British Museum blog

On medieval metalwork

Jamie Hall, contemporary and medieval metalworker

The majority of the objects on display in Treasures of Heaven are made from precious metals. In the modern age, the computer is the pinnacle of technological development, and during the Industrial Revolution it was vast machines that filled the role. But prior to that, during the middle ages, it was the products of the metalworker that represented the very best of human ingenuity. Popular culture gives the impression that arms and armour were the heart and soul of metallurgy, but work in the precious metals is no less inspiring, and in fact, the two branches go hand in hand, one feeding into the other.

As a jeweller, and a medievalist, the exhibition was a very exciting opportunity to see the labours of my predecessors first hand. It’s one thing to read about the methods they used, and another to behold these objects, and see the tool marks – remembering that each stroke of the engraving, and each strike of the hammer, had a human hand behind it, using tools that are not so different to the ones I use today. But these aren’t the works of a single artisan; rather, they represent a high level of social and economic organisation – the materials, like enamel and gemstones, would be purchased by, or given to, a particular religious order, and the work might be done within a monastic workshop, or perhaps by secular artisans in a nearby town.

Within that workshop would be masters and apprentices of various persuasions – experts in casting, forging and gilding, others who worked with the precious stones, others who would engrave and polish the metal. One such workshop is described in a 12th-century book called On Divers Arts by an artisan-monk calling himself Theophilus, where even the steel tools were produced in-house.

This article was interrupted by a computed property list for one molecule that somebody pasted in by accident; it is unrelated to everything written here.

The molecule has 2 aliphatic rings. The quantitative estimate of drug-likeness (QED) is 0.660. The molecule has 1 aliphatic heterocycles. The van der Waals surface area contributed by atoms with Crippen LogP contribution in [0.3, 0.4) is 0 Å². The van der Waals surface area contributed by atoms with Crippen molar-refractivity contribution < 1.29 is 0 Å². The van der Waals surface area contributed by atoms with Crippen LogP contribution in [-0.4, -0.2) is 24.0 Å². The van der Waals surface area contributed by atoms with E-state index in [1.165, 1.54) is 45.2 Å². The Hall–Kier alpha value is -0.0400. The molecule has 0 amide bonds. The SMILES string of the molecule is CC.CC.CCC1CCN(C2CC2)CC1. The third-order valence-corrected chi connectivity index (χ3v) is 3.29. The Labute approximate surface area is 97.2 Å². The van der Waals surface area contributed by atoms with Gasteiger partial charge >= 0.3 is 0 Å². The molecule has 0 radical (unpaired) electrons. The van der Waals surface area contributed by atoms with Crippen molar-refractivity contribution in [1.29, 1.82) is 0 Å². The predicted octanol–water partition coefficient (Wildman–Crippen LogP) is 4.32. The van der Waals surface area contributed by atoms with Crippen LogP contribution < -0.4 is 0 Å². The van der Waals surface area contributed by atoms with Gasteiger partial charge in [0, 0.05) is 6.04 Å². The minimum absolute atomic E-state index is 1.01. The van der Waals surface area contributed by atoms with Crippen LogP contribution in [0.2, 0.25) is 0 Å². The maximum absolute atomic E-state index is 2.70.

My favourite piece in the exhibition is the Bell Shrine of St. Cuileáin, which has an almost sci-fi quality to it. Aside from the excellent knotwork decoration, the piece is assembled from a mixture of cast and forged sections, and has a feeling of solidity that you can see across the room.

It isn’t often that we get a chance to see such a wide range of methods in one place – the exhibition is almost like a catalogue of techniques. Nor do we normally get to see objects that cover over a millenia of history, across so many different cultures, each with it’s own unique take on Christianity. From the post-classical styles of the Byzantine Empire, to the pagan-influenced works from the British Isles, and everything in between, the Treasures of Heaven exhibition is a stunning testament to the passion, inspiration and ingenuity of our ancestors, and their search for beauty in a world of tragedy and violence.